Solutions Review highlights the most common API management use cases you need to know about so you can select the best software.
API Management is the process of distributing, controlling and analyzing the APIs that connect applications and data across on-prem and cloud systems. API management enables organizations to create or use others’ APIs to monitor activity and ensure developer needs are being met. The process entails centralizing control of an API program through analytics, access controls and developer workflows. Common API management capabilities include a developer portal, API gateway, API lifecycle management and API analytics.
Selecting an API management vendor has grown more complex over time due to a growing number of capabilities offered by the major players. The capabilities include in-tool features for a wide variety of use cases but also services and support offered by the vendor that help users with specific strategies. Like with most other enterprise technology purchasing decisions. the best bet is to always select the tool that best fits your environment and use cases.
With these things in mind, our editors have compiled this list of the most common API management use cases you need to know.
API Management Use Cases
API integration is the process of connecting two or more applications via their APIs (application programming interface) to perform a joint function. The connection is made through the API layer of each application to make them talk to one another. API integration ensures that applications which are connected represent the most up-to-date data while providing data integrity across a technology stack without having to worry about versioning. Some API management solutions come pre-installed with out-of-the-box integrations, while others require more complex integrations.
API integration is usually done through integration middleware solutions that specialize in tying together different applications. As a result, two categories of tools have emerged to solve for different API management use cases. Lightweight tools often provide simple mapping between applications. Enterprise products are notorious for deeper capabilities libraries and often require expert users and coding.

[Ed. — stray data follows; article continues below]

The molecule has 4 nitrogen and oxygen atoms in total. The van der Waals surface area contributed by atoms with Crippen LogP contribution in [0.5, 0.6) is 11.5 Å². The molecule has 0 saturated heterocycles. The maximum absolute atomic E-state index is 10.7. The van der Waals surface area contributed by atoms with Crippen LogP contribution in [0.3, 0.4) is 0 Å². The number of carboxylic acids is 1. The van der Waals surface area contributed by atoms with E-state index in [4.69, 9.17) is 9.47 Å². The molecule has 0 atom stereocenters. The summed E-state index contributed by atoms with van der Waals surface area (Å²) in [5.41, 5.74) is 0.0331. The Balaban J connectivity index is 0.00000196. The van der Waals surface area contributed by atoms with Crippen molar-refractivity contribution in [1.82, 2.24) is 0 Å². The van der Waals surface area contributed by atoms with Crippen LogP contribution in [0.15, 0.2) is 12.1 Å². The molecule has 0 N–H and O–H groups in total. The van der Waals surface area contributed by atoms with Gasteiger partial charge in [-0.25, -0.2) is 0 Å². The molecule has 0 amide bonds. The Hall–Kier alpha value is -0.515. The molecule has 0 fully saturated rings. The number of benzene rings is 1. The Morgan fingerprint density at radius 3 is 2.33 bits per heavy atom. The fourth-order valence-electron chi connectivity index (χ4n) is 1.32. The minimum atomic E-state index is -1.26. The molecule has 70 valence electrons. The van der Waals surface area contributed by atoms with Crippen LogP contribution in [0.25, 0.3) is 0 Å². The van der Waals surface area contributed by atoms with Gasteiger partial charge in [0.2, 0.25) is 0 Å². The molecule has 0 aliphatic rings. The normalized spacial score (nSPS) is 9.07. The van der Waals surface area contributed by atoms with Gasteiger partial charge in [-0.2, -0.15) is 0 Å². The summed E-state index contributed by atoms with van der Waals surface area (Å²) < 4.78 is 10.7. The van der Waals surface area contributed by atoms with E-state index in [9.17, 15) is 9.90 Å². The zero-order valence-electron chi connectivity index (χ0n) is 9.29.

B2B integration, or business-to-business integration refers to the automation of communication and business processes of two or more organizations. This integration delivery style enables them to work more effectively with customers, suppliers and business partners through the business process automation. The two distinct types of B2B integration are data-level integration, which sees the movement from paper-to-digital documents, and people-level integration for effective communication and collaboration between trading partners.
B2B integration pulls information from an internal source application and transfers it to an end external application via secure data movement and an integration platform. One or both of these applications can be cloud-based, on-prem or a combination of both. Integration vendors usually provide support for cloud integration and hybrid integration scenarios.
Data as a Service
Data as a Service (DaaS) is a type of data management strategy that uses the cloud to deliver data storage, integration, processing or analytics services via a network connection. DaaS tools remove the need for organizations to install and manage software or hardware locally. DaaS allows organizations to begin storing and processing data quickly, and can be more scalable than on-prem alternatives since more users can be allocated to cloud workloads. DaaS tools are usually managed automatically and kept up-to-date by the provider.
Though Data as a Service provides great flexibility, it is sometimes limited by security complications due to its cloud nature. However, organizations can thwart this risk by using encryption for data in transit. There are also potential compliance challenges to consider as a result of moving to and from the cloud.
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